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בס"ד

Vol. VII, No. 2
Iyar 5609, May 1849

Consecration at Louisville.

My Dear Sir,—

I had the pleasure of being present on Friday last, 30th ult., at the consecration of the new Synagogue erected by the congregation “Adas Israel,” of Louisville, Ky. Knowing that you have no regular correspondent there, I send you a brief outline of their doings. The occasion was one eliciting feelings of pride in the bosom of every Israelite present; the building, which is situated on Fourth Street between Jefferson and Walnut Streets, is a chaste and neat edifice, an ornament to the city, rather small but amply large enough for the present congregation, and susceptible of an additional number of seats being put in whenever required. This being the first Synagogue erected in Kentucky, numberless applications were made for admission tickets by our Christian brethren; but as there were issued as many as the building could contain, (about one thousand,) the applicants were necessarily refused, although five dollars or more was repeatedly offered. The day being propitious, before the time for commencing the ceremonies the building was filled to its utmost capacity. The exercises for the present were such as are used on similar occasions, and would be uninteresting to repeat; the chief object of attraction, however, being in the vernacular, was the very able discourse of Rev. J. K. Gutheim, who had accepted an invitation for that purpose, and performed the service with Rev. Messrs. Oberdorfer and Myers. The choir was ably led by Mr. Weeler; the proceedings altogether were well conducted under the supervision of the officers of the Synagogue.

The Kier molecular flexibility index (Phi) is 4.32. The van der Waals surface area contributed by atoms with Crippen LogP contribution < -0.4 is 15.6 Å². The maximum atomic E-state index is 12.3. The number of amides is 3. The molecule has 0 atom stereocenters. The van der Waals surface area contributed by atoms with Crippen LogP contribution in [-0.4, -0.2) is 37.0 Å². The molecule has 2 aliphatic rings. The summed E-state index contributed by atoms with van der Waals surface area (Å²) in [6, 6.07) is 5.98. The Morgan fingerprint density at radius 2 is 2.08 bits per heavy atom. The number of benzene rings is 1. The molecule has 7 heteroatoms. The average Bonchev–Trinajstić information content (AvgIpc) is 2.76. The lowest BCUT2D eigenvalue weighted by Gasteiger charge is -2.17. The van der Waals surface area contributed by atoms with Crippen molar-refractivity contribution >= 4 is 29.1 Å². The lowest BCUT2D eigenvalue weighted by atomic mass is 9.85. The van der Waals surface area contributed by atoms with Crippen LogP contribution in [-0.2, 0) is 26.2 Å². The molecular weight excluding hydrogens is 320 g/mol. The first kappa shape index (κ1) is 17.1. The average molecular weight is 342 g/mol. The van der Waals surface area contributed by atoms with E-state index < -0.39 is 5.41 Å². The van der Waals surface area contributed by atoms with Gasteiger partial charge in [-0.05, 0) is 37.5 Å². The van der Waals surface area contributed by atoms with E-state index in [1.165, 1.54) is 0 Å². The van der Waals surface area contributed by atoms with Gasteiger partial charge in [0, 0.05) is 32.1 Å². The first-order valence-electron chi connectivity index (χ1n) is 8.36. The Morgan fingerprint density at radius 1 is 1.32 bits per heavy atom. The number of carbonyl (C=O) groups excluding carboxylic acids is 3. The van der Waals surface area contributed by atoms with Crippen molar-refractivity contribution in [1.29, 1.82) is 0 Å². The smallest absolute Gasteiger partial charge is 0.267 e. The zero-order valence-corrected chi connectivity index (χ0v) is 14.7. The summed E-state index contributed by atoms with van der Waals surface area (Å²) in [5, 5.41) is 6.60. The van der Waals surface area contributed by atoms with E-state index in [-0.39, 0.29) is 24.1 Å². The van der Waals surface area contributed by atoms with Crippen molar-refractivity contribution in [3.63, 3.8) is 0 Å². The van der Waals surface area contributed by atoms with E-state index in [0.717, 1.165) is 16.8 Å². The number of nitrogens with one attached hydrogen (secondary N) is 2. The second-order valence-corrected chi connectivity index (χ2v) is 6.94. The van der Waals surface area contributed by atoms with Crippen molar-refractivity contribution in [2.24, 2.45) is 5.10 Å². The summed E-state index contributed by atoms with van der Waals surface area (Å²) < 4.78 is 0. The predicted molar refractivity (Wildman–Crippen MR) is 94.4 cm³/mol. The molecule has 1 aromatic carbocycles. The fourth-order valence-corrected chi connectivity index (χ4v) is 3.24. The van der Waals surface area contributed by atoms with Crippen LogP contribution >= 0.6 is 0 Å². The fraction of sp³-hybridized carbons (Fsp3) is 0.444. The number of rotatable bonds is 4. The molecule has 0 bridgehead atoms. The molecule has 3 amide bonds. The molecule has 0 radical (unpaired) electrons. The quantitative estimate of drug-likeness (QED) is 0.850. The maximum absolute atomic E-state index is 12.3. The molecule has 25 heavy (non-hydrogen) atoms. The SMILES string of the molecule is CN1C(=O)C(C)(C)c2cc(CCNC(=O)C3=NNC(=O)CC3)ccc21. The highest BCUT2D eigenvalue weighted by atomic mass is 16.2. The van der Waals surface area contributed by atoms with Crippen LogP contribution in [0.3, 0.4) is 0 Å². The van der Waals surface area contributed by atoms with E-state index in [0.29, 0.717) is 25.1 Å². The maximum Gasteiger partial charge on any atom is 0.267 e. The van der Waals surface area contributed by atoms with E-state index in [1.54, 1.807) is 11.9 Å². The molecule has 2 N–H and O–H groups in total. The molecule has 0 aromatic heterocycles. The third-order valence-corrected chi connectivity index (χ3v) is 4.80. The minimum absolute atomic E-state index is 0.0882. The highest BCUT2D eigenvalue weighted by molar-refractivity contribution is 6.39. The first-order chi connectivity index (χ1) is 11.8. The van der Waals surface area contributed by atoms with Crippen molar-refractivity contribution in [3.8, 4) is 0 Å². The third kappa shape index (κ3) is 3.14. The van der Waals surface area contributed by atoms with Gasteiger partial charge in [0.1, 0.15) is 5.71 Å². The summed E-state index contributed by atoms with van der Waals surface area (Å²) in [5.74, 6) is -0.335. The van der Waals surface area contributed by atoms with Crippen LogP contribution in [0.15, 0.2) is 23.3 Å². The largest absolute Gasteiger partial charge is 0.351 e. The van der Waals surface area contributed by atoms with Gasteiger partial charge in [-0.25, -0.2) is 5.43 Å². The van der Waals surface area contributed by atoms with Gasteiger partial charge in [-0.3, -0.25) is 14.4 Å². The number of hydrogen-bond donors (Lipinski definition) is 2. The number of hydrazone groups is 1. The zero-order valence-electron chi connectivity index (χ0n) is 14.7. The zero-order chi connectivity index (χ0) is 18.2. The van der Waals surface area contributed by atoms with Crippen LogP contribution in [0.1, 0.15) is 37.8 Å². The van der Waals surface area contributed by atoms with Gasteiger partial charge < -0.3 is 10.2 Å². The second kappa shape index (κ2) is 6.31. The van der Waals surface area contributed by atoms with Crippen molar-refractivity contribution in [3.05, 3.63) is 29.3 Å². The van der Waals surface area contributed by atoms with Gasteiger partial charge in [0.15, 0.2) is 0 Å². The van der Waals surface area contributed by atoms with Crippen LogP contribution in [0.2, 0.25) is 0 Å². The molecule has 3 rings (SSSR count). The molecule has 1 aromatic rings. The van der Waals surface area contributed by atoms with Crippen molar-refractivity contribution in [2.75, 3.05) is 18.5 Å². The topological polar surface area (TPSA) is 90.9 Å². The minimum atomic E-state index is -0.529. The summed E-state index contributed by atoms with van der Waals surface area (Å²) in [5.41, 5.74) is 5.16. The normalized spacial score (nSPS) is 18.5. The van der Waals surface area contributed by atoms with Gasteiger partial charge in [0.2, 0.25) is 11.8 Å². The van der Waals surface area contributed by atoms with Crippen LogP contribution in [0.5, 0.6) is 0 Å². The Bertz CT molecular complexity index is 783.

They, however, are much in need of a pastor who would lead them in the paths of rectitude, religion, virtue, and morality; one competent to teach the rising generation their manifold duties, and to remind his flock of theirs. I find here another argument in favour of the plan you suggest of educating youth for our ministry: here is a congregation anxious to procure a pastor, and in all Israel is not one suited to their wants.

I was forcibly struck with the absolute necessity of some movement being made to consummate such a desideratum, by a question I heard propounded by the mayor of the city, who was present at the consecration. He asked the name of the resident minister, wishing to be introduced to him; on being told that there was none, with evident surprise he replied, “What, a church without a pastor!” I felt the justness of his remarks.

J. A.

Cincinnati, 2d April, 5609.